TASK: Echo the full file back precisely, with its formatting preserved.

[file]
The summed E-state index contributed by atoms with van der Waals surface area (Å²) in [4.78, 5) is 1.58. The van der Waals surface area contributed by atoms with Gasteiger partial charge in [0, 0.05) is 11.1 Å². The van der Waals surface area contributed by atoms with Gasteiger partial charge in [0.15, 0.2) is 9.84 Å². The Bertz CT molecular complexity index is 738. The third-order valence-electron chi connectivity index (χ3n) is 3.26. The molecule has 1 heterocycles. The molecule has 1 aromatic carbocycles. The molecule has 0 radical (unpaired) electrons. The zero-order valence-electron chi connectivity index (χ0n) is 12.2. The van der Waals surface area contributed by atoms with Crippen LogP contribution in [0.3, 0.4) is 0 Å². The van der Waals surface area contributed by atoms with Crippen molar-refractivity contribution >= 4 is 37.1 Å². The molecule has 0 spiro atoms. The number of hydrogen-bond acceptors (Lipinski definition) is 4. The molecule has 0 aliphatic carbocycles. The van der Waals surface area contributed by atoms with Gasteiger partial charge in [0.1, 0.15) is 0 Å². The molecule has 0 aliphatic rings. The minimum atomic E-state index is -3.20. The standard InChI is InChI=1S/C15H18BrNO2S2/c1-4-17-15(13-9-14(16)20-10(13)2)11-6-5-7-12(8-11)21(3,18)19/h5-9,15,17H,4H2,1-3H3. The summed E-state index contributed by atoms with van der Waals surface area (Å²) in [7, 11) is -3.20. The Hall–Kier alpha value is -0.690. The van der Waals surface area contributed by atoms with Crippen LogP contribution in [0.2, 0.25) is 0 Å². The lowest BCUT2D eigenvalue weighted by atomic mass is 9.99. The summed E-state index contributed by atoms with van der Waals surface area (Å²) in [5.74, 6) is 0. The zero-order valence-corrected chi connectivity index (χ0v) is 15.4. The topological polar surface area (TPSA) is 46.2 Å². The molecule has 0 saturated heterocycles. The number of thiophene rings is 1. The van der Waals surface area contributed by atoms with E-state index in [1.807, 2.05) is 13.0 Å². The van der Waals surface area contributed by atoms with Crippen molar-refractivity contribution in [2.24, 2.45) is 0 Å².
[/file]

The summed E-state index contributed by atoms with van der Waals surface area (Å²) in [4.78, 5) is 1.58. The van der Waals surface area contributed by atoms with Gasteiger partial charge in [0, 0.05) is 11.1 Å². The van der Waals surface area contributed by atoms with Gasteiger partial charge in [0.15, 0.2) is 9.84 Å². The Bertz CT molecular complexity index is 738. The third-order valence-electron chi connectivity index (χ3n) is 3.26. The molecule has 1 heterocycles. The molecule has 1 aromatic carbocycles. The molecule has 0 radical (unpaired) electrons. The zero-order valence-electron chi connectivity index (χ0n) is 12.2. The van der Waals surface area contributed by atoms with Crippen LogP contribution in [0.3, 0.4) is 0 Å². The van der Waals surface area contributed by atoms with Crippen molar-refractivity contribution >= 4 is 37.1 Å². The molecule has 0 spiro atoms. The number of hydrogen-bond acceptors (Lipinski definition) is 4. The molecule has 0 aliphatic carbocycles. The van der Waals surface area contributed by atoms with Gasteiger partial charge in [0.1, 0.15) is 0 Å². The molecule has 0 aliphatic rings. The minimum atomic E-state index is -3.20. The standard InChI is InChI=1S/C15H18BrNO2S2/c1-4-17-15(13-9-14(16)20-10(13)2)11-6-5-7-12(8-11)21(3,18)19/h5-9,15,17H,4H2,1-3H3. The summed E-state index contributed by atoms with van der Waals surface area (Å²) in [7, 11) is -3.20. The Hall–Kier alpha value is -0.690. The van der Waals surface area contributed by atoms with Crippen LogP contribution in [0.2, 0.25) is 0 Å². The lowest BCUT2D eigenvalue weighted by atomic mass is 9.99. The summed E-state index contributed by atoms with van der Waals surface area (Å²) in [5.74, 6) is 0. The zero-order valence-corrected chi connectivity index (χ0v) is 15.4. The topological polar surface area (TPSA) is 46.2 Å². The molecule has 0 saturated heterocycles. The number of thiophene rings is 1. The van der Waals surface area contributed by atoms with E-state index in [1.807, 2.05) is 13.0 Å². The van der Waals surface area contributed by atoms with Crippen molar-refractivity contribution in [2.24, 2.45) is 0 Å².